DC/AC Motor Control

BLDC was coined as when using the standard "six step" energisation it really is very similar to the action carried out by the commutator in a brushed motor. The motor is of course an AC motor but in terms of the BEMF waveform shape it MAY (underlined!!) have been designed with a more trapezoidal BEMF which CAN (underlined!!) give a smoother torque compared with a sine BEMF and six step energisation.

The current through the windings can be anything you want. Preferably you are driving a synchronous motor (that is NOT BLDC) with a sinusoidal current to get a sinusoidal voltage across the windings, what the synchronous motor is designed for. The current through the BLDC motor usually has the form of a "modified" square wave. The current through each winding is either steady positive, zero or steady negative. It is during the zero period you read the BEMF from that winding to establish the rotor location for a sensorless BLDC so you (that is the controller) can switch the current through the windings at the right time.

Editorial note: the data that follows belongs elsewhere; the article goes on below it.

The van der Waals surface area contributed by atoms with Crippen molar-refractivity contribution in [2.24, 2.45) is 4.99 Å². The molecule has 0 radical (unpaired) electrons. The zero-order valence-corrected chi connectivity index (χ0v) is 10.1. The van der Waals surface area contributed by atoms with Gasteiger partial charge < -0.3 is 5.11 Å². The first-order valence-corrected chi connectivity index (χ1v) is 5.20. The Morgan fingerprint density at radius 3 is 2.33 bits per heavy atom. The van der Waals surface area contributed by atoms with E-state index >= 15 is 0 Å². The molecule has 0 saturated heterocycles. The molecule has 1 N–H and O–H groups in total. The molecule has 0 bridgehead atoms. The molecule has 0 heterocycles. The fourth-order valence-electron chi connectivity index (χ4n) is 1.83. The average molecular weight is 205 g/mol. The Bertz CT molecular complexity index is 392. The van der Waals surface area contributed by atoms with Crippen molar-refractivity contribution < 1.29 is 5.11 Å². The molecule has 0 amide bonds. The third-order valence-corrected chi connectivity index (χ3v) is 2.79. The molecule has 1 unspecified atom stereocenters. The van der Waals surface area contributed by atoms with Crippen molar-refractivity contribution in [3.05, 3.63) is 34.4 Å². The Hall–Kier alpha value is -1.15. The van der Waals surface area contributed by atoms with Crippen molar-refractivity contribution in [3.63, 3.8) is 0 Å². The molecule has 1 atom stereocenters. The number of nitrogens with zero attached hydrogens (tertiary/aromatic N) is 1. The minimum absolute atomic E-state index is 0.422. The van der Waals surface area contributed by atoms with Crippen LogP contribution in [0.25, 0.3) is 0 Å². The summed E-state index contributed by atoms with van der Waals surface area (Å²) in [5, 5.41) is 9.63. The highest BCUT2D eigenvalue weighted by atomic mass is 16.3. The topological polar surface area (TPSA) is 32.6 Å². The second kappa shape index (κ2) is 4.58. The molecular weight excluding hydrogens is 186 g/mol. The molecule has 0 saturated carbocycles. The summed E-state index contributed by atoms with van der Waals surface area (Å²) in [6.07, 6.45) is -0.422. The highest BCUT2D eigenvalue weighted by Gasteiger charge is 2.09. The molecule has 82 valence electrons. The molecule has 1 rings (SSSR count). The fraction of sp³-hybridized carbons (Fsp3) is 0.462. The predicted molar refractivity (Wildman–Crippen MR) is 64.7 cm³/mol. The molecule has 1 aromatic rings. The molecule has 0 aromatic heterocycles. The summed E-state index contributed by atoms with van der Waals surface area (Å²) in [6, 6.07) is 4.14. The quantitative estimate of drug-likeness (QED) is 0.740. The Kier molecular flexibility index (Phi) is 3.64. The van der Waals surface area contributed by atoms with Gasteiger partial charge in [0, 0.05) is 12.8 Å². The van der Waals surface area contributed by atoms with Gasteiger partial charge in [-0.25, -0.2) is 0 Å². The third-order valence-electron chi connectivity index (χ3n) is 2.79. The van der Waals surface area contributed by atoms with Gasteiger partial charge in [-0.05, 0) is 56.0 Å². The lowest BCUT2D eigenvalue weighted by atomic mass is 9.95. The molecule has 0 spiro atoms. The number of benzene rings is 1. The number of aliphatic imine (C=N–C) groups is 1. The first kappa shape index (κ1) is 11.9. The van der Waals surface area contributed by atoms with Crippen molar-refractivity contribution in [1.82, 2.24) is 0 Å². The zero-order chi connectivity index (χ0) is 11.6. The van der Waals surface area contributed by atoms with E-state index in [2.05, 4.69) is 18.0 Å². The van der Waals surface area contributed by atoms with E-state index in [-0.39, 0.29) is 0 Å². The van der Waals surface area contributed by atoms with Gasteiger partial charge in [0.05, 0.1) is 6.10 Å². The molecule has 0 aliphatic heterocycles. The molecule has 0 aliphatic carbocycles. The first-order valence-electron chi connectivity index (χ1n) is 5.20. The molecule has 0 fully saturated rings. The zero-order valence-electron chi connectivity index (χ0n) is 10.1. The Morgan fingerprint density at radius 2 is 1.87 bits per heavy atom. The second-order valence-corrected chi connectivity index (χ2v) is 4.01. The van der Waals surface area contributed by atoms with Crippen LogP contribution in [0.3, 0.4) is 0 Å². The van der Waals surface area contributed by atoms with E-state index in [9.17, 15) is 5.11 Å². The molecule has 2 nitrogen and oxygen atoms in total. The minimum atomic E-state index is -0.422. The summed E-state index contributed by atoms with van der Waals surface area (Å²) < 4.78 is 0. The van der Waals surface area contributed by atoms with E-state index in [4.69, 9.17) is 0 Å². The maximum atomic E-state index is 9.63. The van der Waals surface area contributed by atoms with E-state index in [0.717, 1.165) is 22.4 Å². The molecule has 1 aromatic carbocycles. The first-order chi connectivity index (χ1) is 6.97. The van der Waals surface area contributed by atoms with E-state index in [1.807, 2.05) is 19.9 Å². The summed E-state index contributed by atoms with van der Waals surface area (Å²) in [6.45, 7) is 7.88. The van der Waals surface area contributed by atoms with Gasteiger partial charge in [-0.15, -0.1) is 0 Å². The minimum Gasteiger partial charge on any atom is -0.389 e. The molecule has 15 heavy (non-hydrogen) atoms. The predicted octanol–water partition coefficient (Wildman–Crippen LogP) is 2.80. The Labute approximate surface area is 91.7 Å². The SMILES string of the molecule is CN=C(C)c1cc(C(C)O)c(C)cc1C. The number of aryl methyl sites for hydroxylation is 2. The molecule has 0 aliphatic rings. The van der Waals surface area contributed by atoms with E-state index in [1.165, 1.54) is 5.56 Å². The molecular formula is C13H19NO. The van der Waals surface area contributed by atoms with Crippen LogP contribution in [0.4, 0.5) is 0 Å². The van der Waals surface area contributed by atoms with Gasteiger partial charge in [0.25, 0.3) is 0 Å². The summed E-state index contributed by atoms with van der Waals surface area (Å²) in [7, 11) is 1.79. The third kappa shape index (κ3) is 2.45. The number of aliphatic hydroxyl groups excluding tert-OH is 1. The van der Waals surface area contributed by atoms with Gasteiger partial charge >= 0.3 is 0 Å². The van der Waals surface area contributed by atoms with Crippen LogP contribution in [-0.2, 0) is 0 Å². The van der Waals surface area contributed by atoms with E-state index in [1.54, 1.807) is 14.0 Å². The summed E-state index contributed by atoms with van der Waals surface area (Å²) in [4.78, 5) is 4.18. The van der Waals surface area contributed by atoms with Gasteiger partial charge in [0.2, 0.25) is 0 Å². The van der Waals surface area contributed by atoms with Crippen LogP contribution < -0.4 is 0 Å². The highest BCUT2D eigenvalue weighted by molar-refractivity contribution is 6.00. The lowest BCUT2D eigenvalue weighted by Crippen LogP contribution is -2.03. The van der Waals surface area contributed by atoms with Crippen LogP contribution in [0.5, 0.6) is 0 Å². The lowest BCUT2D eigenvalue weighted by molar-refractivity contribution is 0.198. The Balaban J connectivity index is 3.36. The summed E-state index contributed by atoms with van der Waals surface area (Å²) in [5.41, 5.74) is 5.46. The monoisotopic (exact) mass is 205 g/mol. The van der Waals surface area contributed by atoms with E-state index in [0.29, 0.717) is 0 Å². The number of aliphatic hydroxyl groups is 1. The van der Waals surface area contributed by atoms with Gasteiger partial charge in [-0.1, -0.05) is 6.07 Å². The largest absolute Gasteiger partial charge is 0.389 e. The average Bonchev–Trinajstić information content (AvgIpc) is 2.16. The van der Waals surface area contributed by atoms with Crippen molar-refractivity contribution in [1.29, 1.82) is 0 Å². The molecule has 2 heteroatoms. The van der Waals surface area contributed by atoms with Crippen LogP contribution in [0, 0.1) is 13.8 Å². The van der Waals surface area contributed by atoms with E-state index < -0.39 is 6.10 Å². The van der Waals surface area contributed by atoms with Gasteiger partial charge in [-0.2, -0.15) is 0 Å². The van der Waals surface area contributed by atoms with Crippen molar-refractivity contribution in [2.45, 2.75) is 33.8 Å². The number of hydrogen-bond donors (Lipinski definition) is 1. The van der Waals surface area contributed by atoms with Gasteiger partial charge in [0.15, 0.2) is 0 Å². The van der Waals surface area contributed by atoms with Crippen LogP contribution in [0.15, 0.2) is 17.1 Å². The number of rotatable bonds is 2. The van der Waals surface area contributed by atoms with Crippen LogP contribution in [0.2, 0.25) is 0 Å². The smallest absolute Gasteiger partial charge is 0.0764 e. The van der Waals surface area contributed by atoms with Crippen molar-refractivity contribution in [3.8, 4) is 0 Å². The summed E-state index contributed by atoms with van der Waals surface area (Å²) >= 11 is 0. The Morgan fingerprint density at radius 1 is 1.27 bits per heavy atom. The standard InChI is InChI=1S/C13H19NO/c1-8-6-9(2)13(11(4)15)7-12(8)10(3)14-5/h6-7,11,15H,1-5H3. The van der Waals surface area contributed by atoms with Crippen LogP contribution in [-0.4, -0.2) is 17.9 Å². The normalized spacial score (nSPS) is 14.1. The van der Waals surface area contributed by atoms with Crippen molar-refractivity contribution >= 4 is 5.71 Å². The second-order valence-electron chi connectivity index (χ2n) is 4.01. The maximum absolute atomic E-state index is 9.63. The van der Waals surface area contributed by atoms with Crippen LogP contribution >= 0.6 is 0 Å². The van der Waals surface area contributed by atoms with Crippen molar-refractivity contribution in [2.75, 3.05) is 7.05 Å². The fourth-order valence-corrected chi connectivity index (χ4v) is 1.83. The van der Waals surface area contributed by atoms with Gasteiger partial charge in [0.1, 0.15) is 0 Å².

If you take a motor with a BEMF with low harmonics, what is the efficiency pros and cons of six step vs sine? The answers are usually different for the motor and the drive!!
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